The Episcopal Church Welcomes You (Maybe)

I've said before that I respect the right of religious organizations to decide for themselves how to address issues such as homosexuality and women in the ministry. Respecting that right, however, doesn't mean that I don't have opinions as an observer of groups that are struggling with these issues.

The Anglican Communion's current attempt to bring the US branch of Anglicanism (The Episcopal Church) into line on the issues of gay commitment ceremony blessings and gay ordination reflect, in my opinion, the conflicting principles of Christianity. Essentially there are two main camps on these issues: those who believe that Biblical inclusiveness and love trump Biblical rules on sex(uality), and those who hold the reverse view.

I imagine that every ordained Anglican, from deacons to archbishops, have engaged in and/or regularly engage in Biblically forbidden behavior (such as lying, lusting, envy, public displays of piety...) and yet none of those acts prevent them from serving in ministry.

I can understand prohibiting the ordination of someone who engages in behavior which harms self or others, because such behavior dilutes the integrity and trust that are inherent in ministry. But wasting time and money niggling over blessing same-sex relationships and blocking from ordination persons whose private, consensual, adult sex lives override all other considerations seems to me strange and obsessive. Does this kind of in-fighting address the core mission of a Church?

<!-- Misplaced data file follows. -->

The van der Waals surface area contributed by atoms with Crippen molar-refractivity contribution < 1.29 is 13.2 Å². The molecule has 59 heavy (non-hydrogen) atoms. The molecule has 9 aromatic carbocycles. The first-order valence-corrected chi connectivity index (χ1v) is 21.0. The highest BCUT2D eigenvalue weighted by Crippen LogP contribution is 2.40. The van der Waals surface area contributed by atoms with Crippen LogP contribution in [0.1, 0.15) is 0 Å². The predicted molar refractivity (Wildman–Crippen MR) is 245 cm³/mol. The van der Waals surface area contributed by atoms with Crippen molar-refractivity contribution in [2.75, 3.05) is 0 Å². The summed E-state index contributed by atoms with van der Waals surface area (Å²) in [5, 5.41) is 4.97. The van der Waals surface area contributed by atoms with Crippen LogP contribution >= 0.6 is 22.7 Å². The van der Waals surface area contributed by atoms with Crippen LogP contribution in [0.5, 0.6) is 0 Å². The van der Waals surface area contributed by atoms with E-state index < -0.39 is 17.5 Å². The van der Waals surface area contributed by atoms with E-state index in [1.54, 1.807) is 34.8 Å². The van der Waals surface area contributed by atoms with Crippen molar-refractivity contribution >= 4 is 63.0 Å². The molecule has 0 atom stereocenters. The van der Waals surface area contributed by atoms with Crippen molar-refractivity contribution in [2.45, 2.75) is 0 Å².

Which requires the greater faith—to comply with custom and tradition, or to refuse compliance? Non-conformity, no doubt, may sometimes arise from irreligion and unbelief; men may neglect a religious ordinance from want of interest and want of faith; but when it is faith that impels dissent, as in the case of such earnest and heroic and devout natures as are sometimes found in that predicament, that faith is unquestionably greater than the faith expressed by any works of conformity and tradition.

--Frederic Henry Hedge, Reason in Religion (1865), p. 319

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